Why is a Compost Heap Good for Your Garden and Your Book?

It’s amazing how two seemingly different things can have a lot in common. Take writing a novel and gardening, for example. One involves sitting in front of a computer in a clean environment and moving just your fingers for a while. The other is a messy, whole body activity that requires you to perform a myriad of tasks from digging to pushing a lawnmower.
Yet I’m discovering that, in order to get the best results out of either your novel or your garden, you need to perform the same basic activity for both:

Create and maintain a fertile compost heap.

Now, I consider myself a novice at both noveling and gardening, and I want (and need) to get better at both. So in this post, I’m going to mix my metaphors liberally, and try and work out just how to make and maintain a compost heap for both my Dream Novel and my garden.

What is compost?

If you’re at all familiar with gardens, you likely well know what compost is. My knowledge is a little spotty, though, so I enlisted Wikipedia’s help in defining it:

Compost is organic matter that has been decomposed and recycled as a fertilizer and soil amendment.

So, it’s your kitchen scraps, your grass clippings, all that healthy, safe-to-recycle stuff (with some limits, I understand – onions and lemons never get composted) that you blend together with some soil to produce a substance you can put on your garden beds to help the plants, flowers and veges grow.

Why do I need one for the garden?

Vickie and I have a big vegetable bed at the back of our garden. We’ve been growing veges in it for a good couple of years, and the most recent season has yielded heaps and heaps of tomatoes, as well as some lettuce, celery and kale.

Therefore we need to make sure that the bed is kept as fertile as possible, which is where a good compost comes in, helping to keep the soil rich in nutrients.

We also want somewhere where we can put our kitchen scraps instead of straight in the bin!
(Technically, we already have a compost bin, but it’s vertical and not on a bed of soil, which any worms in the bin need in order to escape the heat that the composting process generates. At the moment, we’re looking at moving the compost out of the bin and into a heap in a cleared section in the middle of the vege bed.)

What does compost have to do with writing a novel?

I’ve blogged about using a couple of systems, the Snowflake Method and the Hollywood Formula, to cook up a plot for a novel. Neither of them has worked out petty well – I keep grinding to a halt, thinking, “This isn’t creating something I want to write.”

Then a few months ago, I was re-reading Randy Ingermanson’s page about the Snowflake Method and saw something I hadn’t noticed before:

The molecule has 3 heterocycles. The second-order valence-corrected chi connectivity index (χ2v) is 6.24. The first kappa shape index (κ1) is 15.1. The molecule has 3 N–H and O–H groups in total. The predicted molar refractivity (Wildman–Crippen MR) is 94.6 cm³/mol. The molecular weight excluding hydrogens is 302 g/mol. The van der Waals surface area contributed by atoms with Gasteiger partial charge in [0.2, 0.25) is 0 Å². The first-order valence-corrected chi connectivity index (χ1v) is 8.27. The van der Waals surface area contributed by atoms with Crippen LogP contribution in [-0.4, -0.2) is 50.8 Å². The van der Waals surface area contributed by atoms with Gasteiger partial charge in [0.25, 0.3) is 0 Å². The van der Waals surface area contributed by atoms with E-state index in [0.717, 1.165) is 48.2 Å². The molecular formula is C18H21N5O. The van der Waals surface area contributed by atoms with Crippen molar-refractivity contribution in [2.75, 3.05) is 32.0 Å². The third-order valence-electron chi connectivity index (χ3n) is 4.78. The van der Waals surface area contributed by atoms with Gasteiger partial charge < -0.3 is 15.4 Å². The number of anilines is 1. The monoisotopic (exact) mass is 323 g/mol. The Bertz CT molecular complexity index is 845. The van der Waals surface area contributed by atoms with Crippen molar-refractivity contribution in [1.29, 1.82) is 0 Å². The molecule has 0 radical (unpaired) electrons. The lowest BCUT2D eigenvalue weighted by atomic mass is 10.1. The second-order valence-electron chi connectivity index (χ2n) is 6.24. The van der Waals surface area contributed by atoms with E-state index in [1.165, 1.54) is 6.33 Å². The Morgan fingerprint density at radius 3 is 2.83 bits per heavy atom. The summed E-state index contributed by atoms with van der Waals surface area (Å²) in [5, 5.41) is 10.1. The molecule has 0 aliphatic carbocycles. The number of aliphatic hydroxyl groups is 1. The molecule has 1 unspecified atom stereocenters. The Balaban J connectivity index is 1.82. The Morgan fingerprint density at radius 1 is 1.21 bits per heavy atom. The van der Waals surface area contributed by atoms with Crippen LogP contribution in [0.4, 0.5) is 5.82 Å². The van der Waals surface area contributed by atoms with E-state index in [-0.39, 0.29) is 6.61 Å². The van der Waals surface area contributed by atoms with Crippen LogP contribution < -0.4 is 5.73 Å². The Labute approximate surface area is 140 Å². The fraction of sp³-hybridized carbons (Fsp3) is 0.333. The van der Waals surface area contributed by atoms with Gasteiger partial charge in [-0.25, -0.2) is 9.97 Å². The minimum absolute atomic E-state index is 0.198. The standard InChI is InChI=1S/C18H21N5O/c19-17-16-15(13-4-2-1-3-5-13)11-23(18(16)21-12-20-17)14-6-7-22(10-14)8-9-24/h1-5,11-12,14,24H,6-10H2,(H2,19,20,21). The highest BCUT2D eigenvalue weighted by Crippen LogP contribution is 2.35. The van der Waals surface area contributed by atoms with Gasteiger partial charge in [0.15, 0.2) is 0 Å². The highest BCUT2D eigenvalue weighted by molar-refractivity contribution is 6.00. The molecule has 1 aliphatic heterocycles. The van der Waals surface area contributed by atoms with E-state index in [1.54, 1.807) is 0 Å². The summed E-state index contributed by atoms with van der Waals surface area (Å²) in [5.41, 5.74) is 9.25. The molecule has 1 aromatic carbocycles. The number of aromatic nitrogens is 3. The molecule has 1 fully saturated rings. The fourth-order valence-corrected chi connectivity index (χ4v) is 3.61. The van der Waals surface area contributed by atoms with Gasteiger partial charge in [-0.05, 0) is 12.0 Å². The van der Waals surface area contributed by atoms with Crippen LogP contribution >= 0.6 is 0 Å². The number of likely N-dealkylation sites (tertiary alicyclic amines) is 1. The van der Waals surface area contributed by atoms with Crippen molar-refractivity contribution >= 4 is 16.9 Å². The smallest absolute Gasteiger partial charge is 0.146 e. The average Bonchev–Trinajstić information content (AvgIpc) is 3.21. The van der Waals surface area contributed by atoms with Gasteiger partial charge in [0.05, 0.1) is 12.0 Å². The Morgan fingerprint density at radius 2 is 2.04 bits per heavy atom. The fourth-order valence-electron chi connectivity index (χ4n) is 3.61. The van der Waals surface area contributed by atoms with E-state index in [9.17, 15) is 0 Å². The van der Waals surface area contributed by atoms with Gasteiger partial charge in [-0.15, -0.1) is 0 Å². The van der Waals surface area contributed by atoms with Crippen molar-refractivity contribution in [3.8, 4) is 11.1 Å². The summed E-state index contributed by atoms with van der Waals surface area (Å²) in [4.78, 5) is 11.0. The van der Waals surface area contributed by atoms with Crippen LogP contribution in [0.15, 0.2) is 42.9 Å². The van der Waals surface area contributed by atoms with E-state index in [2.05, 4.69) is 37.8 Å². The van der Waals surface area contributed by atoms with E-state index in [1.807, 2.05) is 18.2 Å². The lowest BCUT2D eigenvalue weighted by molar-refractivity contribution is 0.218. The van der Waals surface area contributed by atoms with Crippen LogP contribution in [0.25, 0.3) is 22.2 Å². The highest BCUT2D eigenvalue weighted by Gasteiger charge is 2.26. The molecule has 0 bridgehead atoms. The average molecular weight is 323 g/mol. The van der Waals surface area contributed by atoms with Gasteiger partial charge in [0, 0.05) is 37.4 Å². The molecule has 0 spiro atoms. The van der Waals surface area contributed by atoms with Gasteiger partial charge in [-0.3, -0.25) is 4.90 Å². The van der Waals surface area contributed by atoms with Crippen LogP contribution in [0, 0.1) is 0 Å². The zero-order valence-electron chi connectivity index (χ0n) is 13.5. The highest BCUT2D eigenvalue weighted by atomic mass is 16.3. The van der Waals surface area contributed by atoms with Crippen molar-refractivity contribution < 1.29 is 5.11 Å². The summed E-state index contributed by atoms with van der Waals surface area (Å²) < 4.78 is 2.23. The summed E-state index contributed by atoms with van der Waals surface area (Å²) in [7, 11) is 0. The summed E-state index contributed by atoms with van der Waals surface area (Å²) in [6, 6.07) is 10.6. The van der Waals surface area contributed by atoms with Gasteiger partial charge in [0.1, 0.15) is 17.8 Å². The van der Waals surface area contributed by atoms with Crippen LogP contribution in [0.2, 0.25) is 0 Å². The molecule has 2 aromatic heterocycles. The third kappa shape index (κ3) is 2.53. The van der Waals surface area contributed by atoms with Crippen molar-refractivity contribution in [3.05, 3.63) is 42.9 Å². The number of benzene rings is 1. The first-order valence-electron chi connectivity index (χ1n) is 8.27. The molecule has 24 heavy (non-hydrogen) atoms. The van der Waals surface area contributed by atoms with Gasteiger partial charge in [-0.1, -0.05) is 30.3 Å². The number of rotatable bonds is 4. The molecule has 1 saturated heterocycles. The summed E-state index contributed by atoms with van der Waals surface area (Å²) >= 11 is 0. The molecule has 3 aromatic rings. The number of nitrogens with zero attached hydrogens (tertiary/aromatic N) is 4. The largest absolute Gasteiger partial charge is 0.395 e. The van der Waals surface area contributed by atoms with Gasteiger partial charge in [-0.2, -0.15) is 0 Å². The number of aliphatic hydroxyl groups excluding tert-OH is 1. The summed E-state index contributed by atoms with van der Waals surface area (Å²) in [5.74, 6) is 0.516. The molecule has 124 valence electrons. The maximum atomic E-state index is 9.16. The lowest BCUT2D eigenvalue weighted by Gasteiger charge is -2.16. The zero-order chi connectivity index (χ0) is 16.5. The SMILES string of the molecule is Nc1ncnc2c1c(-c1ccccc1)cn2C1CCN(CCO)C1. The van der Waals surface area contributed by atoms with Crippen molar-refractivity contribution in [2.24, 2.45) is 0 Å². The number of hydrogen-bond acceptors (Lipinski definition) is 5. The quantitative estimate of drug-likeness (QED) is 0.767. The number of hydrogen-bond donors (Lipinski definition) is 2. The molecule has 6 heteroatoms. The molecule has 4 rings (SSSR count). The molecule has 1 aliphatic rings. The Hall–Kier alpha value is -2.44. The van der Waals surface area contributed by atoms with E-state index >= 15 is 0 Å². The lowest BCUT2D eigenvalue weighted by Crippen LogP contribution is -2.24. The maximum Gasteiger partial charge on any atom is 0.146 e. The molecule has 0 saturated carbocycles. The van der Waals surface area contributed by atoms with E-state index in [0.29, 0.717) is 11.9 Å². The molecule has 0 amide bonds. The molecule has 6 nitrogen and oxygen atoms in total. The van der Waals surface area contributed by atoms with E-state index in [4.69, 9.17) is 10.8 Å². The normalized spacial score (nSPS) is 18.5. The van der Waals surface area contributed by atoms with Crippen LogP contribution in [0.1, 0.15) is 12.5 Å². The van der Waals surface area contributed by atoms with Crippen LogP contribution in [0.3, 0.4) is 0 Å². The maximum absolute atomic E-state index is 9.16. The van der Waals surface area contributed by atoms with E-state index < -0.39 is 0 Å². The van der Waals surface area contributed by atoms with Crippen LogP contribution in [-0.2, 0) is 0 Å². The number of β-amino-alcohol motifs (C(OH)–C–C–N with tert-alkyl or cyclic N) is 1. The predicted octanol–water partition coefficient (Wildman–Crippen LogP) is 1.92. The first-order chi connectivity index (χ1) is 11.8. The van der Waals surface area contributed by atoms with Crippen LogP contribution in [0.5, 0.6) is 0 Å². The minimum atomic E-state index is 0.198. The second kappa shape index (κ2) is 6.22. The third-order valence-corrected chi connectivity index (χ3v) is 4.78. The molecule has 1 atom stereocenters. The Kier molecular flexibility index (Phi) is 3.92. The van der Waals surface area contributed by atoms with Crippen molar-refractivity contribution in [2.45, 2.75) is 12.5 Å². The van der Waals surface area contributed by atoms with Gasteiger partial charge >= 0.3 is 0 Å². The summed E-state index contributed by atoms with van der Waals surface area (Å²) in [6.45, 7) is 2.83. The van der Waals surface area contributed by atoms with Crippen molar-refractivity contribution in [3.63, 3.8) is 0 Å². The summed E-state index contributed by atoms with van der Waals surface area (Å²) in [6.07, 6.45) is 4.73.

If you’re like most people, you spend a long time thinking about your novel before you ever start writing. You may do some research. You daydream about how the story’s going to work. You brainstorm. You start hearing the voices of different characters. You think about what the book’s about — the Deep Theme. This is an essential part of every book which I call “composting”. It’s an informal process and every writer does it differently. I’m going to assume that you know how to compost your story ideas and that you have already got a novel well-composted in your mind and that you’re ready to sit down and start writing that novel.

But just how does a compost heap help with writing a novel?

Well, much like a compost heap serves as a place where you can store, process and maintain the nutrients so that your vegetables have fertile soil to grow in, a novel (or even a novel series) needs some nutrients for the growing process.

Previously, my organising efforts for the various spontaneous ideas and brainstorming sessions relating to my stories have been pretty messy. So I want to put it all in one organised place where I can easily store it, maintain it, and draw from it when I sit down to draft and then revise.

Not only that, but while I could have hunted down Randy’s Creative Writing for Dummies book at the library again and found out whether that had any info on what he meant. But I’ve been looking to other people’s systems for entertainment for years and rarely had any luck (yeah, there’s another post about that on the brew), so instead, I want to try and reason it out myself.

Next Questions:

How do I make a compost heap for my garden and novel?

Are you curious?

Where’s your garden’s compost bin or heap? What veges do you grow?

What’s your process for handling all the brainstormy, lightbulb-momenty bits that you do when writing?


Clean Up Australia’s page on composting

The Snowflake Method